Israel: Corruption Can Be Useful

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April 18, 2016: In the West Bank and Israel the Fatah sponsored “knife terrorism” campaign appears to be ending. While there were 78 attacks last October but there were only 20 in March and three in the first half of April. Since October 1 st 2015, when this suicidal terror campaign began, there have been 270 attacks while killed 29 Israelis and four foreigners. Another 250 victims were wounded. Nearly 200 Palestinian attackers were killed. This terrorism campaign was all about making the corrupt and incompetent Fatah more popular in the West Bank. Opinion polls show that many (but not most) Palestinians would vote for anyone but Fatah and Hamas if elections were held right now. By early 2016 these polls showed enthusiasm for the knife terrorism campaign was waning. Like many past Fatah publicity stunts the knife terrorism makes life worse for most Palestinians and provides one more reason for foreign investment to stay away from the West Bank. Despite the Palestinian terrorists trying to go after tourists (and sometimes succeeding) the latest Palestinian terror campaign has had little impact on the Israeli economy. In 2015 the Israeli economy grew 3.3 percent while the West Bank economy declined nearly as much. As with past Palestinian campaigns this one lost popular support as most Palestinians realized it was not working and that they had, once more, been played and preyed upon by their leaders.

Meanwhile Israeli counter-terrorism efforts in general continue to be successful. Nearly 300 terror attacks were disrupted since the start of 2015 and most of that was due to the temporary enthusiasm for the “knife terrorism” campaign. Israel wants the “knife terrorism” campaign ended as soon as possible because it has required mobilizing a lot of reservists to increase security in the West Bank. There are currently 21 battalions of Israeli infantry in the West Bank, which is more than twice what is normally there. Security duty in the West Bank is not popular with reservists who find the situation there perpetually tense, even when the Palestinians are mainly angry at their own leaders.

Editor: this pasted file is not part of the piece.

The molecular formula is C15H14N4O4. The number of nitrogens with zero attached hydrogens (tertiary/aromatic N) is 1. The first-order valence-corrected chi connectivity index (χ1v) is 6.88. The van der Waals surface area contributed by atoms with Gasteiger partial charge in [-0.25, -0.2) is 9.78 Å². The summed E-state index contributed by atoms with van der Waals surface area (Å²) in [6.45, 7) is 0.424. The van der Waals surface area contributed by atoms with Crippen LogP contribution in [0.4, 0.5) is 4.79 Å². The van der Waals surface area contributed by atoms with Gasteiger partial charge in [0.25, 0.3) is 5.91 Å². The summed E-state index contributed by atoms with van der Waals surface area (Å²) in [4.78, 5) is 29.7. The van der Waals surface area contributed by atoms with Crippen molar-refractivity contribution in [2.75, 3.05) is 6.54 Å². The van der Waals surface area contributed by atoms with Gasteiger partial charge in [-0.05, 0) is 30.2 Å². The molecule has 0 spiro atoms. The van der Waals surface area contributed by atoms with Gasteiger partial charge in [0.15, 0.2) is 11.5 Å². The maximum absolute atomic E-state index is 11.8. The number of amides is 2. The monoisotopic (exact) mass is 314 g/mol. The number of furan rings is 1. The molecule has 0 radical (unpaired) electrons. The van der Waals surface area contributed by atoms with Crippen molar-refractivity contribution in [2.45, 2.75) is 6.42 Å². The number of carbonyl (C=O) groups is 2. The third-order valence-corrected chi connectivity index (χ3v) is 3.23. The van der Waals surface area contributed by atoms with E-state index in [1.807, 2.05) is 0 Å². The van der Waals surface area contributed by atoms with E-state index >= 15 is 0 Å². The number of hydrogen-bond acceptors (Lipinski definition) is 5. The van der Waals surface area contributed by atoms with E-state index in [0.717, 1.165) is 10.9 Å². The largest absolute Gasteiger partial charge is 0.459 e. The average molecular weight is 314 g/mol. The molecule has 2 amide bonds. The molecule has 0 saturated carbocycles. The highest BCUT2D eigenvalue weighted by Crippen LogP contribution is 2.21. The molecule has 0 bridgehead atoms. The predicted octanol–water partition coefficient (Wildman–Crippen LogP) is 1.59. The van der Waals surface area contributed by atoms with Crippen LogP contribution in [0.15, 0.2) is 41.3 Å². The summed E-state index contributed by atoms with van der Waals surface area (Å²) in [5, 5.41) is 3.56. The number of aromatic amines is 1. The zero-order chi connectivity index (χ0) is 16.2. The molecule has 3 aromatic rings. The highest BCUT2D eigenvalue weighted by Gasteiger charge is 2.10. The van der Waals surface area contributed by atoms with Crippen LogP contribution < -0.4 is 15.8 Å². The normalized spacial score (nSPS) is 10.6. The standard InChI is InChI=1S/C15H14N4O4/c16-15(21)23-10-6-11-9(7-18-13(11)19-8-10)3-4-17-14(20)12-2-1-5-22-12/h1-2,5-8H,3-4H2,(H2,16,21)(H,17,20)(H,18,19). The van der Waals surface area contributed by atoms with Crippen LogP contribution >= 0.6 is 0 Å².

The Gaza Threat

Hamas has launched a major crackdown on rival Islamic terrorist groups. While all these groups are smaller (often much smaller) than Hamas they have been a growing threat to Hamas control of Gaza. There have been crackdowns before but they are becoming more frequent and extensive. Hamas does not want to destroy other Islamic terror groups in Gaza but does want to eliminate those who threaten Hamas control of Gaza. The intensity of this latest crackdown was very obvious because Hamas ordered the regular police back to their bases and sent out their Elite Force (that’s what it’s called). These armed men are rarely seen as they operate mainly at night or move about as unarmed civilians during the day. All this is good news for Israel because it means Hamas is weaker and distracted. That can be seen in the lack of Hamas angry rhetoric or violence towards Israelis lately. Hamas wants to concentrate on putting their own house in order before returning to their main goal of destroying Israel. Hamas has also tried to make nice with Egypt, which continues to cripple the tunnel smuggling operation that long provided much of Hamas income. As a result of all this Israeli intelligence believes that there will not be another war with Hamas in 2016. Beyond that, the risk of another war remains as long as Hamas controls Gaza.

In Gaza foreign aid groups complain that despite the arrival of over a billion dollars in aid very few homes destroyed during the 2014 50 Day War have been rebuilt. What the foreign aid groups don’t mention (to avoid getting chased out of Gaza by Hamas) is that reconstruction of military facilities has taken precedence, including building new tunnels into Egypt (mainly for smuggling) and Israel (exclusively for terrorism). Only 40 percent of the pledged (mainly by Arab oil states) aid has arrived so far in part because the donors note Hamas is embarrassing the donors by not using the money for what is was intended to do (aid the Gazans who lost their homes in the 2014 war). Diversion of foreign aid (and income in general) has long been a major problem with Palestinian governments in the West Bank and Gaza. This corruption is the main reason Palestinian governments are so unpopular with the people they represent.

April 17, 2016: The Arab Parliament became the third pan-Arab organization to condemn Hezbollah as a terrorist organization. In March the Arab League and GCC (Gulf Cooperation Council, the Arab oil states in the Persian Gulf) declared the Lebanese Shia Hezbollah militia to be a terrorist group. The rest of the world has long identified Hezbollah as an Islamic terrorist organization but the GCC did not because it was (and still is) popular in the Middle East to try and support any group that is fighting Israel. Hezbollah and Palestinian groups like Hamas are the only ones doing that. In 2013 the GCC criticized Hezbollah for supporting the Assad dictatorship in Syria. Iranian leaders reacted to all this by accusing the GCC of doing this because of Israeli influence and pressure. The Arab League and Arab Parliament exist mainly to destroy Israel and hope Hezbollah will return to that rather than being an Iranian tool and supporting the Iran-backed Shia government of Syria.